It's been more than a week since fires devastated much of the landscape in California wine country, and already news organizations have shifted to new tragedies. But it's more than ashes that wine producers have to contend with.
Hotels and other tourism-related businesses are reporting massive cancellations in Napa and Sonoma while areas like Paso Robles are showing massive increases as visitors shift their plans. I suspect the Willamette Valley also will show an increase in visitors.
Most of the changes are being made without a good grasp of what is happening on the ground. For the record, out of the 1,200 wineries in Mendocino, Napa and Sonoma counties, only 10 have reported damage. The high moisture content of vineyards spared many of them still bearing fruit. However, 90 percent of the grapes had been picked by the time the fires arrived. The prized cabernet sauvignon still on the vines have thick skins and may not reflect smoke taint -- but even so producers will test the juice and decide whether it is worth bottling.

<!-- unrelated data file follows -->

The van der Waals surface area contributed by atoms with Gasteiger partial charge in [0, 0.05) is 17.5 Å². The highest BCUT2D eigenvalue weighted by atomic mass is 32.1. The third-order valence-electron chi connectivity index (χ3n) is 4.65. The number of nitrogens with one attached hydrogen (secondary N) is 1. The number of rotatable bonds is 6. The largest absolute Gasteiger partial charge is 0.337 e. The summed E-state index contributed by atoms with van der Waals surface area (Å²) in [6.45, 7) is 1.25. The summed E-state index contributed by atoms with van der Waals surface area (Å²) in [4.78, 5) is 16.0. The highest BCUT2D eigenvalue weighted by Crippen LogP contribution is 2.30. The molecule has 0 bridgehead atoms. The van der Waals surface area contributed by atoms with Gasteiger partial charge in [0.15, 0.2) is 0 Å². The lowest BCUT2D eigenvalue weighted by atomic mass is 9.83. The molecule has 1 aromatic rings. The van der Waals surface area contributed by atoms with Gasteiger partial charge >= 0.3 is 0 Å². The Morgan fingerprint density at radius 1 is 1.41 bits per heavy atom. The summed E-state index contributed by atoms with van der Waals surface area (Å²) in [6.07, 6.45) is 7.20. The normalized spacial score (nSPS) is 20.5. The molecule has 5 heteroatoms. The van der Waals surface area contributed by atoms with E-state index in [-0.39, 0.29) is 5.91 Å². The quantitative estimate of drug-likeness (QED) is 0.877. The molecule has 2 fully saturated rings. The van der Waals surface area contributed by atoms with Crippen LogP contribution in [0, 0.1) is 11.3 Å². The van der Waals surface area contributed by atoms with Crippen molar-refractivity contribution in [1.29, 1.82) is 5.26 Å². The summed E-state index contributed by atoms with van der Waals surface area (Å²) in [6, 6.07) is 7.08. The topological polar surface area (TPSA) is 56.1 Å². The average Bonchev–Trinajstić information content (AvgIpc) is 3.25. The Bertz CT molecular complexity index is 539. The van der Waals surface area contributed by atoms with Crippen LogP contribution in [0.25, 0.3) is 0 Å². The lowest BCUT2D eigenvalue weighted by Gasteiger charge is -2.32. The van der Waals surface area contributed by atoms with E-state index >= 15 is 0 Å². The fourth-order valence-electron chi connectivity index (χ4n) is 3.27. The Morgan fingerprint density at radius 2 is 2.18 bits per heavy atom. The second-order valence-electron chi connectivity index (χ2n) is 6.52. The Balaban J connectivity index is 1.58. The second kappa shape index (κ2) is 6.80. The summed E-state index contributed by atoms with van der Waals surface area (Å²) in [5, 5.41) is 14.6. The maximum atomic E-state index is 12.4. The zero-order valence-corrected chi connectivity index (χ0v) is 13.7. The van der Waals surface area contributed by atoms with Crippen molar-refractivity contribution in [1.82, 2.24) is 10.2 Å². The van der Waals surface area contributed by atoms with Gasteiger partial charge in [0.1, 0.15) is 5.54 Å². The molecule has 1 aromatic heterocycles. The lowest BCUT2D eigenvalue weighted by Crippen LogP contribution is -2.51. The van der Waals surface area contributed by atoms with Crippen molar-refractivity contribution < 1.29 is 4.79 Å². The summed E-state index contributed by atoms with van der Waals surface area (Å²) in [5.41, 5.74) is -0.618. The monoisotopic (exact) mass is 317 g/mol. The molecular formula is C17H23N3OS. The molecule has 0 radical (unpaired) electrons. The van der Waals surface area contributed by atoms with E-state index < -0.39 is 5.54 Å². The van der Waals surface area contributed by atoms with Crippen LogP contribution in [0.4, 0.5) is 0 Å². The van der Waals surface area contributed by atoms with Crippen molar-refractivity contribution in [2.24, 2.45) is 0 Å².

The bottom line is that California wine country is still worth the visit. The wine you'll be drinking in the tasting rooms won't be from this year's harvest anyway. And isn't the wine the goal of your visit?